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Christmas Traditions in Greece

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12th Primary School of Larissa

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Christmas Traditions in Greece

  1. 1. Christmas in Greece 12th Primary School of Larissa
  2. 2. Getting ready for Christmas Greeks start decorating their homes just a few days before Christmas when housewives will start making the traditional Christmas sweets, such as "kourabiedhes" and "melomakarana"
  3. 3. Christmas decorations As elsewhere, the Christmas tree is a recent innovation and formerly (but still on some places today) a Christmas ship was decorated and had the place of the tree.
  4. 4. Wishing and singing carols On Christmas Eve, village children travel from house to house offering good wishes and singing ‘kalanda’, the equivalent of carols. Often the songs are accompanied by small metal triangles and little clay drums. The children are frequently rewarded with sweets and dried fruit or with some coins. Apart from the Christmas Eve, children sing ‘Kalanda’ on New year's Eve and on the Eve of Epiphany.
  5. 5. Christmas feast After 40 days of fasting, the Christmas feast is looked forward to with great anticipation by adults and children alike. Preparing a "holiday table" means a soup, two or three main dishes covering the major meats and cooked in different ways, several salads, a couple of side dishes, lots of bread, cheeses, and of course, olives.In some places, women also make loaves of christopsomo ("Christ Bread"). This bread is made in large sweet loaves of various shapes and the crusts are engraved and decorated.
  6. 6. Saint Nicholas St. Nicholas is important in Greece as he is the patron saint of sailors. According to Greek tradition, his clothes are drenched with brine, his beard drips with seawater, and his face is covered with perspiration because he has been working hard against the waves to reach sinking ships and rescue them from the angry sea.
  7. 7. A New Year is coming.. It is really the 1st of January (St. Basil's Day) which is the most special day for children since this is when they receive their presents. This is because Father Christmas is not St. Nicholas/Santa Claus but Ayios Vasilis or St. Basil and so New Year's Day is also St. Basil's feast day
  8. 8. New Year’s Customs Early in the morning on New Year's Day usually a child does the "podariko" or first-footing. The first person that enters the house is considered to bring luck to its owners. Also on New Year's Day there is the interesting custom of breaking a pomegranate on the door for good luck!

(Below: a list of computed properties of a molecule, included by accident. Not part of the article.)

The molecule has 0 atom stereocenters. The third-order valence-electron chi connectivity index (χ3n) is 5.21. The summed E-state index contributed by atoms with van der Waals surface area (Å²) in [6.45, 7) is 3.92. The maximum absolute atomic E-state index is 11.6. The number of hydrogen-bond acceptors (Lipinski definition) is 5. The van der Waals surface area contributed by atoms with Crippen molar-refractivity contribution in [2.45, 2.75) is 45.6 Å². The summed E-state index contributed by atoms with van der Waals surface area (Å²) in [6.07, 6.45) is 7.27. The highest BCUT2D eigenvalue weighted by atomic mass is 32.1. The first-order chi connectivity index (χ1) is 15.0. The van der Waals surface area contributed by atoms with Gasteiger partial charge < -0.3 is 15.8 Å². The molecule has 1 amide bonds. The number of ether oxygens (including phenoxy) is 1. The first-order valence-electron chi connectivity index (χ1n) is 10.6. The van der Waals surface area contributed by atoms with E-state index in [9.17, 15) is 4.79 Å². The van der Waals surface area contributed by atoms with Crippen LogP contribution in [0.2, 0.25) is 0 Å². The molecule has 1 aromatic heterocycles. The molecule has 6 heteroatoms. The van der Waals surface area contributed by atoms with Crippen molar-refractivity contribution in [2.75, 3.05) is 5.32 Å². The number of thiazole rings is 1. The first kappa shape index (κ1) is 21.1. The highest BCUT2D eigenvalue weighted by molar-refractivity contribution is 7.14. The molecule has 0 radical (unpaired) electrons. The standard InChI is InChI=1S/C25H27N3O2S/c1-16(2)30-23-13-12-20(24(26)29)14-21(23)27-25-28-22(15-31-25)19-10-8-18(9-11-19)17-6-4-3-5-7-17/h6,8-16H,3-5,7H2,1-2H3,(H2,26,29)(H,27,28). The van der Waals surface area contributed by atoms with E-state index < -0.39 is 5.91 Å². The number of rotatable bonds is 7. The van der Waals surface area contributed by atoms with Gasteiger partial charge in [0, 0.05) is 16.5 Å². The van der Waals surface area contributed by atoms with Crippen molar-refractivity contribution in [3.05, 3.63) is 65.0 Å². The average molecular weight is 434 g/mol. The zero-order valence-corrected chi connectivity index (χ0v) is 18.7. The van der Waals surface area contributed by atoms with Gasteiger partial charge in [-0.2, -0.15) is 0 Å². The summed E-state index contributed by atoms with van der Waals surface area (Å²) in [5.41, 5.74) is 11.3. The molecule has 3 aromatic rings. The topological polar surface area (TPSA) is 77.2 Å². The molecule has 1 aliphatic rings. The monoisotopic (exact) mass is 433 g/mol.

9. 9. Vasilopita A special cake is eaten on this day called the "Vasilopita" or St. Basil's Pie in which a "flouri" or lucky coin has been baked. Yet before this can be found the head of the house must first cross the cake with his knife and then cut the first slice for God, then the next for the baby Christ, followed by the "Panayia" (as Mary is called), then the next slice for the house and after for each member of the family starting with the eldest. The one who finds the "flouri" in their piece will have good luck all the forthcoming year.
  10. 10. The Kalikatzari Throughout the "Dodekaimera" or Twelve days of Christmas (from Christmas to the Epiphany, which is on January 6th, it is of interest to note that all houses are vulnerable to a malicious type of elf / pixy called the “kallikantzari”. These creatures are believed to emerge from the center of the earth and to slip into people's house through the chimney. More mischievous than actually evil, the Killantzaroi do things like extinguish fires, ride astride people's backs, braid horses' tails, and sour the milk. To further repel the undesirable sprites, the hearth is kept burning day and night throughout the twelve days .
  11. 11. The Epiphany The Greek Christmas celebrations conclude with the festival of "Ta Phota" or "The Lights" as Epiphany is called on January 6th. In the Orthodox Church this feast is important as the baptism of Christ. On the Eve of this day the priest will go round all houses and sprinkle holy water to bless the houses and all those who live there. It is believed that this visit by the priest will expel the "kallikantzari" who leave before they can finish sawing the world's foundations. All Christmas decorations will be taken down on 8th January. This is also the time when children go back to school.
  12. 12. Merry Christmas to all of you We hope you enjoyed watching our presentation and that someday you will have the opportunity to visit Greece and celebrate Christmas with us! Students of the 12th Primary School of Larissa, Greece